Warner Bros. Chief's Personal Story of His Parents' Internment in Japanese-American Camps (Guest Column)

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    Warner Bros. Chief’s Personal Story of His Parents’ Internment in Japanese-American Camps (Guest Column)

    Amid heated election rhetoric about race and tolerance, Kevin Tsujihara reveals why his mother and father never lost faith in their country: “Today, that sense of belonging is something I want for all of us.”

    Imagine you are a U.S. citizen living in California. One morning you read in the paper, hear in church or see posted on telephone poles that you have two weeks to sell your land and belongings, keeping only what you can carry, and report to a “relocation center.” Now imagine that you’ve been singled out — labeled a National Security Concern — not because of anything you’ve said or done, but simply because of who you are. This isn’t a scene from some dystopian fantasy or the logline of an upcoming Warner Bros. movie — it’s exactly what happened to my parents and grandparents, less than 75 years ago. My mother, Miyeko, was 16 when she was put on a train to Poston, Ariz.; my father, Shizou, then 22 or 23, was sent to Amache, Colo.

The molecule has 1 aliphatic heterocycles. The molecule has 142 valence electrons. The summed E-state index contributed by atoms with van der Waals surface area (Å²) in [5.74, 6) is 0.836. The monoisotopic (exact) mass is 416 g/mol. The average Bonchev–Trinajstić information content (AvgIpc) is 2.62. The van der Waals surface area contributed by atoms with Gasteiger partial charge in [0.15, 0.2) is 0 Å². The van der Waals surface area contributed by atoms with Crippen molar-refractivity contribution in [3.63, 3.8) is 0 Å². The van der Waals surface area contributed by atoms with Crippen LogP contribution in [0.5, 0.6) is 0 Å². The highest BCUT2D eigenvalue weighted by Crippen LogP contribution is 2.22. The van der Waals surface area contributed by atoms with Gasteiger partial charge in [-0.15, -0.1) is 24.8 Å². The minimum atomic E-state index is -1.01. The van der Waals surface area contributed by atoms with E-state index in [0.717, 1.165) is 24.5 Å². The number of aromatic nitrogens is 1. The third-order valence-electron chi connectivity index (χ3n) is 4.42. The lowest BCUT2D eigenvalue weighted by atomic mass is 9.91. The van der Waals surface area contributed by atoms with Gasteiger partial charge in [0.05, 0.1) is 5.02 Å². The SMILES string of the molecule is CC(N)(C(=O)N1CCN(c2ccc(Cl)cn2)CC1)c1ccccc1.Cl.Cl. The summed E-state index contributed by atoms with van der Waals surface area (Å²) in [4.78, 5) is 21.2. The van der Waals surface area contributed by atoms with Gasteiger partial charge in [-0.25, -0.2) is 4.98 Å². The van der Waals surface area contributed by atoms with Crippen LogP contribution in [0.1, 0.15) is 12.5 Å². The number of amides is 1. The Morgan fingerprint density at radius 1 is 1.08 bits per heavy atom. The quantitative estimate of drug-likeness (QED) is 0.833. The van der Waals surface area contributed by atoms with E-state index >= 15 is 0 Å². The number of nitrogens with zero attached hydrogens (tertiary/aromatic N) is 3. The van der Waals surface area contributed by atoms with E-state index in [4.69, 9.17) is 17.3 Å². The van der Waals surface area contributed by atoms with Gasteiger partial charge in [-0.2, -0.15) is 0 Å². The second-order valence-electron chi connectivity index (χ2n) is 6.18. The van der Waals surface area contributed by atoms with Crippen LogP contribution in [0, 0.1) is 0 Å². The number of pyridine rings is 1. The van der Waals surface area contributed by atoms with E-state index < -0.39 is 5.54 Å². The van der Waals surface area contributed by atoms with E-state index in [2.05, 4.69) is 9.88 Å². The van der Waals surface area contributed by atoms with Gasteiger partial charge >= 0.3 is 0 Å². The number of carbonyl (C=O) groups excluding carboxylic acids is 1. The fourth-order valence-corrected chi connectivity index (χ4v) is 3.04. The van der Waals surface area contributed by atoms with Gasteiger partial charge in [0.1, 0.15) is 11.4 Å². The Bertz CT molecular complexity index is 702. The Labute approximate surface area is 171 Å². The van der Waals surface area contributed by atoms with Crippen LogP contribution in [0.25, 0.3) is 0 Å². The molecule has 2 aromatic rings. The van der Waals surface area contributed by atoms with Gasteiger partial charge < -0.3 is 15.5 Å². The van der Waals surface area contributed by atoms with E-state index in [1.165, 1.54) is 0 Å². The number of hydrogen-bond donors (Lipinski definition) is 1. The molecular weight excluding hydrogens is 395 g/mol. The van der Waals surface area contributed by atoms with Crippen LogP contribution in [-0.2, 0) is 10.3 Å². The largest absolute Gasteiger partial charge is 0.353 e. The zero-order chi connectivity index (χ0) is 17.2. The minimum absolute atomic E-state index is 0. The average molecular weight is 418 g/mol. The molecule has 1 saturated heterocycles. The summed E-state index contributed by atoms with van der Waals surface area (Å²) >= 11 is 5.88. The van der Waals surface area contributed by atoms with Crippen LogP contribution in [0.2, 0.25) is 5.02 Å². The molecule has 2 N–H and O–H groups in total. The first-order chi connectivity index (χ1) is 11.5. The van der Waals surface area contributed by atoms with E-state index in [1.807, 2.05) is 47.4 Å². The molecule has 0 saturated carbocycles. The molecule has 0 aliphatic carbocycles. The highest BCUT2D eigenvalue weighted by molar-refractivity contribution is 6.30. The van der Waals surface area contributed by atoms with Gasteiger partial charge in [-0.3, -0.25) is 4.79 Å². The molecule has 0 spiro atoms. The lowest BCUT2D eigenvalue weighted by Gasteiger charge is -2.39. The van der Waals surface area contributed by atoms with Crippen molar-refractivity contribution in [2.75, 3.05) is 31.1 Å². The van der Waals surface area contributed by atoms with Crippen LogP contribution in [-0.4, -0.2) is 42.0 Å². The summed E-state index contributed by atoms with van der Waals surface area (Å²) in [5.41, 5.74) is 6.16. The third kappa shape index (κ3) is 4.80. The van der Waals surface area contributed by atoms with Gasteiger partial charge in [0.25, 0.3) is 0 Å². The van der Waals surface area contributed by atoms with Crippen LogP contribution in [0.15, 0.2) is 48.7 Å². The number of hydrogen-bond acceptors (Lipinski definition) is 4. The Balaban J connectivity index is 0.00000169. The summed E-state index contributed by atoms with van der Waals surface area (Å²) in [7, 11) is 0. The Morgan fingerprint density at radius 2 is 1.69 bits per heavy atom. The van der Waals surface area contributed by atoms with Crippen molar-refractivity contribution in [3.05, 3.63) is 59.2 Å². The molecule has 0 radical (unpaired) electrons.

As most of us learned in middle school, nearly 120,000 people of Japanese ancestry — two-thirds of them American citizens — were rounded up and forcibly incarcerated after Japan bombed Pearl Harbor during World War II. Decades later, a government study confirmed that the cause had been racism, not legitimate security concerns, and the U.S. apologized. But the scars remained.


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